Page:Philosophical Transactions - Volume 095.djvu/40

This page has been proofread, but needs to be validated.
Mr. Carlisle's Lecture

fear produce the same effect suddenly: whilst the contrary feelings, such as the prospect of immediate enjoyment, or moderate hilarity, give more than ordinary vigour.

It is a very remarkable fact in the history of animal nature, that the mental operations may become almost automatic, and, under such habit; be kept in action, without any interval of rest, far beyond the time which the ordinary state of health permits, as in the examples of certain maniacs, who are enabled without any inconvenience, to exert both mind and body for many days incessantly: The habits of particular modes of labour and exercise are soon acquired, after which, the actions become automatic, demand little attention, cease to be irksome, and are effected with little fatigue: by this happy provision of nature, the habit of industry becomes a source of pleasure, and the same appears to be extended to the docile animals which co operate with man in his labours.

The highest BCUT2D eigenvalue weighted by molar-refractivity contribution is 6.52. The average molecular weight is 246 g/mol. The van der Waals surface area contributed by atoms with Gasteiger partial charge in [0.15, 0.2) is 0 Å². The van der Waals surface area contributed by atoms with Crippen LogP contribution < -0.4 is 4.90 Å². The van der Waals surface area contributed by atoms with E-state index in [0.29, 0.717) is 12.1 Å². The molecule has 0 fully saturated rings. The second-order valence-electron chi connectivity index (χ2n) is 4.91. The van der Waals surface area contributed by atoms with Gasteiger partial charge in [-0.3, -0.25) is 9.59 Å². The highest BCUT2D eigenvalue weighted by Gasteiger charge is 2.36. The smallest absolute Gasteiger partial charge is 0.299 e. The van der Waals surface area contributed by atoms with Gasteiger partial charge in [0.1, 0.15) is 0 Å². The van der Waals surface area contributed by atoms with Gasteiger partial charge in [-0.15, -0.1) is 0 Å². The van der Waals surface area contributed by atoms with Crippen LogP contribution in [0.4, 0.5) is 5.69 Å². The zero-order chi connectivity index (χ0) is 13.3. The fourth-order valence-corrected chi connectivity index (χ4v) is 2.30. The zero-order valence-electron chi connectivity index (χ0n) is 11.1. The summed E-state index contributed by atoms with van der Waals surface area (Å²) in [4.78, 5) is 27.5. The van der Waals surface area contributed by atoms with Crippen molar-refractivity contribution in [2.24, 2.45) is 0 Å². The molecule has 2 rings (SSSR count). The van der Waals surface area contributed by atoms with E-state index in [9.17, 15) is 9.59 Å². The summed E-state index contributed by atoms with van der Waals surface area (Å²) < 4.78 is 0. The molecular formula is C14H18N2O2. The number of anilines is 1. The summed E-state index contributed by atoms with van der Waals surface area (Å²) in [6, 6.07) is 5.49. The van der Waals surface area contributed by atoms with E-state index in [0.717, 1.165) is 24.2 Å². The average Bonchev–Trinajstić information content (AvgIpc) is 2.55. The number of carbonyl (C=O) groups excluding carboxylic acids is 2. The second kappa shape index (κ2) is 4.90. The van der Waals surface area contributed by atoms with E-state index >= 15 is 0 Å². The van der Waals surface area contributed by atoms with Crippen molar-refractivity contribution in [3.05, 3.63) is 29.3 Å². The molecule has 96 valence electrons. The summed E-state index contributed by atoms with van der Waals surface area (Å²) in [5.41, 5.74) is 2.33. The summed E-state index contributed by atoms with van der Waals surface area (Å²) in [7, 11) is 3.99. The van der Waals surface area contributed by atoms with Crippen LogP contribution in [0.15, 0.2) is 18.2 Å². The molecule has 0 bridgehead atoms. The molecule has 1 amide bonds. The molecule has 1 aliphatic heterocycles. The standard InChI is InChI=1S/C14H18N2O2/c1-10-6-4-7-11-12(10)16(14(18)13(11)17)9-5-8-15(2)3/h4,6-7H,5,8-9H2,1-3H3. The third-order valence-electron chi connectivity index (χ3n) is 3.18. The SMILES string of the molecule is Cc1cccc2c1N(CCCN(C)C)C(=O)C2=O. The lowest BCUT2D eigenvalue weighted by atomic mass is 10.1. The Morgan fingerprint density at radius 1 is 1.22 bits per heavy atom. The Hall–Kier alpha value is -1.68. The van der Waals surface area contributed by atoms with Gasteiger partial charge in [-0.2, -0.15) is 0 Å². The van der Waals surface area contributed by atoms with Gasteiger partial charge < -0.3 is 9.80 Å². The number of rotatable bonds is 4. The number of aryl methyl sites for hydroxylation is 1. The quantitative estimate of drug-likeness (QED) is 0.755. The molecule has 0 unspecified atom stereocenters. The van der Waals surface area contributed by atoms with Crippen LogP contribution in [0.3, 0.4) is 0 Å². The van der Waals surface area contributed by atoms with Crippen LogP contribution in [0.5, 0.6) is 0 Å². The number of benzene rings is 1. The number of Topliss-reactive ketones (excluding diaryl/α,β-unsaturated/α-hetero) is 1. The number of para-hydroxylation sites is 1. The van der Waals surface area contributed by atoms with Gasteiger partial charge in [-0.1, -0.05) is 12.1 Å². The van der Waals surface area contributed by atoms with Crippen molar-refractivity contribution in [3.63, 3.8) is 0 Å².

Three classes of muscles are found in the more complicated animals. Those which are constantly governed by the will, or directing power of the mind, are called voluntary muscles. Another class, which operate without the consciousness of the mind, are denominated involuntary; and a mixed kind occur in the example of respiratory muscles, which are governed by the will to a limited extent; nevertheless the exigencies of the animal feelings eventually urge the respiratory movements in despight of the will. These last muscles appear to have become automatic by the continuance of habit.

The uses of voluntary muscles are attained by experience, imitation, and instruction: but some of them are never called into action among Europeans, as the muscles of the external ears, and generally the occipito-frontalis. The purely invo-